The interpretative framework of this useful book provides us with a better understanding of Marine Le Pen’s current communication policy. Until December 2011, Marine Le Pen had focused the “rupture” dimension of her discourse on socio-economic questions (defending ordinary people, fighting the financialisation of the economy, exiting the Euro, etc.) and, where everything else was concerned, she cultivated her institutionalising dimension (claiming the absence of racism, describing her programme, promoting a campaign manager from the ENA, etc.). She has certainly gone back to basics on immigration, but the aggressiveness she has displayed on TV and her refusal to debate are probably not tactical. In fact, they are part of a process of re-demonisation, for which she bears the principal responsibility, but of which she is also the principal victim, as indicated by the fall in voting intentions ascribed to her in the polls.
The sympathy she showed towards Henri Guaino is understandable: the man once went as far as to declare that “Hollande is not a republican” and that the Front National was an extension of Gaullism... But the complicity she displayed was a reflection of her very strong desire to become a part of “the establishment”. On the other hand, face to face with Jean-Luc Mélenchon, Marine Le Pen did not embody the rupture, nor did she represent a greater respectability. When her voice trembled with anger before falling silent, wearing her virtue on her sleeve, when she sorted papers, or wrote notes to demonstrate her confidence, the only thing she achieved was to allow the leader of the Front de gauche to methodically dismantle her programme with statistics. Only the hard core of her most fervent supporters could fail to see this as a catastrophic rout in terms of basic propaganda.
An anti-establishment candidate does not refuse conflict. A legitimate presidential candidate does not refuse debate. Watching the show, one couldn’t help thinking that her father would never have acted like that. He actually proved the point by coming to her rescue, in an excitably populist fashion, declaring that he wanted to “pull down Jean-Luc Mélanchon’s pants”... The balance Bruno Mégret had managed to strike between radical cleavage** and institutionalisation seemed very far away.
It brought to mind the words of François Duprat: “Political action is the fierce attempt to occupy as much ground as possible. The rest is only literature. And bad literature, at that!” To hear Marine Le Pen persistently confusing her voting intentions in the polls and the “millions of electors” she paradoxically claimed to defend by keeping silent, suggested that a combination of plebiscitary institutions and the sway of public opinion was trapping the party leaders in a bubble, even those with a genuine talent for understanding what the people want.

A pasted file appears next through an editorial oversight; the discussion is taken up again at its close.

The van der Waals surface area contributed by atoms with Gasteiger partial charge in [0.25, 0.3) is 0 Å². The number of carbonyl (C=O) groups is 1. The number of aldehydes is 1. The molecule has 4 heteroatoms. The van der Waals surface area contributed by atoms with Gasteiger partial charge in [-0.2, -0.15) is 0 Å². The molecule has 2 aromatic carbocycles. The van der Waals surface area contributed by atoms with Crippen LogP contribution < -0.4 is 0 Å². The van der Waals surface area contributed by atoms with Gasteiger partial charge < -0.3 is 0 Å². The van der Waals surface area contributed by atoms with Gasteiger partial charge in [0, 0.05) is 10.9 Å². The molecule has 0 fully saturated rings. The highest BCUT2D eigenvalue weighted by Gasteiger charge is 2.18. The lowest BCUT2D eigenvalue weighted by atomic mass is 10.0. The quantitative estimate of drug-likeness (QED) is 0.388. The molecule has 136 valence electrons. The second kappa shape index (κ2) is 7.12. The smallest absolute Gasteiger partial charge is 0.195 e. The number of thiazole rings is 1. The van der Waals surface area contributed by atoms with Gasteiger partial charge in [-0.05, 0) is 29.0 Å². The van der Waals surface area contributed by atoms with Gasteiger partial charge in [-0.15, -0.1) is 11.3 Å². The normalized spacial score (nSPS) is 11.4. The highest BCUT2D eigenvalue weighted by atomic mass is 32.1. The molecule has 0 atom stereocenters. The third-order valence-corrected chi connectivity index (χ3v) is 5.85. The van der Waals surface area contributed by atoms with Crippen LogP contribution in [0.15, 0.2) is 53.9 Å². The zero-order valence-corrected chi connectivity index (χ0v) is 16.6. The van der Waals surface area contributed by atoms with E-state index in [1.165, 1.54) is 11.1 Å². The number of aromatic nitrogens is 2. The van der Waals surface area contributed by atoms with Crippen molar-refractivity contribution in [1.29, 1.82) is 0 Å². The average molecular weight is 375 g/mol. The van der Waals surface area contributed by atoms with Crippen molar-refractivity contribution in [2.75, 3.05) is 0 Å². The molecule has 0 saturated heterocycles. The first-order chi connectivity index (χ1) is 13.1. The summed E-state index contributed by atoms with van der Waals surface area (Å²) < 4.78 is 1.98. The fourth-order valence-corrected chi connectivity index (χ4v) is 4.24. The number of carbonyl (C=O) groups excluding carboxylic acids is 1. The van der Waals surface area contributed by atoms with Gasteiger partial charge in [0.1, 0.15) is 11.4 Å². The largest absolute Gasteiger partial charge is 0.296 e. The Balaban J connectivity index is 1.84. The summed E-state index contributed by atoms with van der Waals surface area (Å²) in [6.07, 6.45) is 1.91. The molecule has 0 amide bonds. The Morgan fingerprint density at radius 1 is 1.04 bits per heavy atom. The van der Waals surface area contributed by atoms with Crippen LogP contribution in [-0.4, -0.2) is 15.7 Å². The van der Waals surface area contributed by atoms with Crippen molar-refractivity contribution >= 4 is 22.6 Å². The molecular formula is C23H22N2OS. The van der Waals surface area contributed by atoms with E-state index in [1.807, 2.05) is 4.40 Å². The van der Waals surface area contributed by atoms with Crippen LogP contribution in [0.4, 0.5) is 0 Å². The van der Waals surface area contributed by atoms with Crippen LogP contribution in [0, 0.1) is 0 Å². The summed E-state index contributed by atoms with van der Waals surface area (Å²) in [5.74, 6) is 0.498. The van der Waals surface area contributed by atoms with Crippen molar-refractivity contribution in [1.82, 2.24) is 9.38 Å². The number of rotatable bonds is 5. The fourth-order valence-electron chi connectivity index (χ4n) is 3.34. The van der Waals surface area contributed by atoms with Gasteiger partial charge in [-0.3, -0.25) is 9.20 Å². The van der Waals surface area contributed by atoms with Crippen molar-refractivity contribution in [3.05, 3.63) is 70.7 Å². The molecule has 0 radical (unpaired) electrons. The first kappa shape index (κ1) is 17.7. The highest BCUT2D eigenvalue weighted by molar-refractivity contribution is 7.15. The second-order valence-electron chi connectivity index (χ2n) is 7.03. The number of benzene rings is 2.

As I listened to Marine Le Pen, I closed Alexandre Dézé's book and decided that the “intransigence” Marine Le Pen credited herself with during the show was not intransigence at all, but rather overconfidence in her instinct and in her role as orator. This overconfidence has proven detrimental to the strategy she had built up, based on firmly occupying the middle ground between an anti-establishment drive and credible propositions. This was a tactical error for which her camp has paid dearly on all fronts, with its inability, despite its best efforts, to make inroads into the sphere of political institutions.
* The French is strapontins (‘folding chairs’) which is a very vivid and provocative metaphor for temporary and marginal roles in office (or seats). (Editor’s note.)
** The French clivage (“cleavage”) carries none of the self-contradictory possibilities of the English. The verb “to cleave” is the classic example in English of a Freudian antithetical word, meaning both “to separate violently” and “to bind together”. As such the English word is peculiarly apt to Dézé’s thesis as it is summarised here. (Editor’s note.)
Translation: Samuel Florin
Editing: Sam Trainor